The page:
Now, let’s take this a little further, shall we…
What if you added cancer on top of your heart issues? What then?
- · How many excuses can you make for having to go somewhere when it is time for a treatment?
- · How can you hide the side effects from the treatment?
I have managed people who were cancer patients and who were going for treatments once a month and trying desperately not to treat them any differently than they other people I managed, but, there were no guarantees that I could do that.
If an employee takes FLMA leave then that company has to give them their job back, but the person on FLMA leave does not receive their full salary, so most employees are hesitant to apply for that leave option.
Those patients that do not apply for FLMA leave, then are subject to the whims of their employer who may or may not perceive that this person with cancer on their staff is a liability.
Once a person is considered a liability, that person cannot be terminated for any issue that would result in a law suit. Therefore, management usually invents another reason for termination that can be reasonable documented.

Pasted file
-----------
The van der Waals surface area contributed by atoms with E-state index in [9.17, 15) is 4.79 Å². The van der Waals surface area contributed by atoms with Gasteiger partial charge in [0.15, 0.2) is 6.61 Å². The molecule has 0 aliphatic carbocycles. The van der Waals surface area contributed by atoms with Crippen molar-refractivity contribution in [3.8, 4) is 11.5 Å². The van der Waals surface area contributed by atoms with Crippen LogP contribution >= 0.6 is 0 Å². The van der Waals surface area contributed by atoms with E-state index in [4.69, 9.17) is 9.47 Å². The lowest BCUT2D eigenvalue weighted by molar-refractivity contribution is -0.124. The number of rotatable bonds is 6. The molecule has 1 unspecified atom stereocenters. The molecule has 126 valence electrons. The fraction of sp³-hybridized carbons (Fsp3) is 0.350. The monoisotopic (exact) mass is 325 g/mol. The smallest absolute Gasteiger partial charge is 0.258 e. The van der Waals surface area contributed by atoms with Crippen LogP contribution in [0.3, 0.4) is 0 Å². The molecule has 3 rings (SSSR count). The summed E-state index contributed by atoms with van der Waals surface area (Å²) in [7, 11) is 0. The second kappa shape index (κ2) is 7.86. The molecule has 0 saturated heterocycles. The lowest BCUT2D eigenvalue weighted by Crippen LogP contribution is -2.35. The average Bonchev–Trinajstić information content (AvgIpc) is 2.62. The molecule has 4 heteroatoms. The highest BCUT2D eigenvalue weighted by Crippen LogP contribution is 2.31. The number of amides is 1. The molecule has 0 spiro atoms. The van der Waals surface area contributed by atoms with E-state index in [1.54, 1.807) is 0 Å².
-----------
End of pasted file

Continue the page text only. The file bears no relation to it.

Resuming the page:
All managers learn very quickly how to terminate employees to prevent potential lawsuits… and, this lesson learned is never forgotten, misplaced, or not retained for no matter how long one works.
I have always wondered why management is only concerned with the obvious…
- · What about employees who smoke?
- · What about employees who drink every night?
- · What about employees who are weekend tokers?
Shouldn’t they be unintentionally discriminated against too?
It is widely believed by some of us that the following is true:
People do not typically change until the pain of not changing is greater than the pain of changing.
And, when you think about it, the phrase explains a lot.
So, why do we teach Change Management at our Colleges and Universities? For that matter, why do we teach Strategic Planning at these institutions if these institutions themselves are not developing Strategic Plans themselves?
Are we teaching: Do what I say not what I do?
It is also widely believed by some of us that change is difficult for most of us because we fear what will happen to us after the change and not so much will we be able to learn but will we still be around or will this change end our employment?
So, we spend a lot of time teaching change agents how to make employees feel like that still have a place at the organization after the change. And, while that does keep a lot of consultants employed and for good reasons, is it really at the heart of the problem?
During my 45 years of working in the world of business, I quickly discovered and found a phenomenon repeated over and over and over again. This phenomenon was the “Big Fish in Little Ponds” malady.